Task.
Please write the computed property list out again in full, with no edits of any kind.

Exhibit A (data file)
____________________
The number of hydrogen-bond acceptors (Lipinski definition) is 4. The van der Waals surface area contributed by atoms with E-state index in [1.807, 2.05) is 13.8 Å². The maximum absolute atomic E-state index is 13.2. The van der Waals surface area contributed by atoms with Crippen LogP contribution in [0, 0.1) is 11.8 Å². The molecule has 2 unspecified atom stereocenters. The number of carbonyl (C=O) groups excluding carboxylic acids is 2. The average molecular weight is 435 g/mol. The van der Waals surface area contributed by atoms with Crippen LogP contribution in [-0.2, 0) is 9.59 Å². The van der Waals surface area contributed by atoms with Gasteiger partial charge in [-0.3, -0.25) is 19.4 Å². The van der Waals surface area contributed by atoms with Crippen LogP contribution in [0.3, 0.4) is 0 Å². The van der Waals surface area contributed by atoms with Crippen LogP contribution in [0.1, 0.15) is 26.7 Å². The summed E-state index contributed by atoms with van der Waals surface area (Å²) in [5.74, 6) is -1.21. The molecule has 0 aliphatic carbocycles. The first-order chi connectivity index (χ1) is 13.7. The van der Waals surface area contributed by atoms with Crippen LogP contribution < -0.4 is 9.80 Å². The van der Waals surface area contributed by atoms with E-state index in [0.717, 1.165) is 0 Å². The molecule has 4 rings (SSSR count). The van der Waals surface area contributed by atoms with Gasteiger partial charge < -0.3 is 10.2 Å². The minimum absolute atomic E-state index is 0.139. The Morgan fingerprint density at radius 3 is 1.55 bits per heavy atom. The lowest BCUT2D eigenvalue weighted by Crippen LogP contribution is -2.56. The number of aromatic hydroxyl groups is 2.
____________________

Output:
The number of hydrogen-bond acceptors (Lipinski definition) is 4. The van der Waals surface area contributed by atoms with E-state index in [1.807, 2.05) is 13.8 Å². The maximum absolute atomic E-state index is 13.2. The van der Waals surface area contributed by atoms with Crippen LogP contribution in [0, 0.1) is 11.8 Å². The molecule has 2 unspecified atom stereocenters. The number of carbonyl (C=O) groups excluding carboxylic acids is 2. The average molecular weight is 435 g/mol. The van der Waals surface area contributed by atoms with Crippen LogP contribution in [-0.2, 0) is 9.59 Å². The van der Waals surface area contributed by atoms with Gasteiger partial charge in [-0.3, -0.25) is 19.4 Å². The van der Waals surface area contributed by atoms with Crippen LogP contribution in [0.3, 0.4) is 0 Å². The van der Waals surface area contributed by atoms with Crippen LogP contribution in [0.1, 0.15) is 26.7 Å². The summed E-state index contributed by atoms with van der Waals surface area (Å²) in [5.74, 6) is -1.21. The molecule has 0 aliphatic carbocycles. The first-order chi connectivity index (χ1) is 13.7. The van der Waals surface area contributed by atoms with Crippen LogP contribution < -0.4 is 9.80 Å². The van der Waals surface area contributed by atoms with E-state index in [0.717, 1.165) is 0 Å². The molecule has 4 rings (SSSR count). The van der Waals surface area contributed by atoms with Gasteiger partial charge < -0.3 is 10.2 Å². The minimum absolute atomic E-state index is 0.139. The Morgan fingerprint density at radius 3 is 1.55 bits per heavy atom. The lowest BCUT2D eigenvalue weighted by Crippen LogP contribution is -2.56. The number of aromatic hydroxyl groups is 2.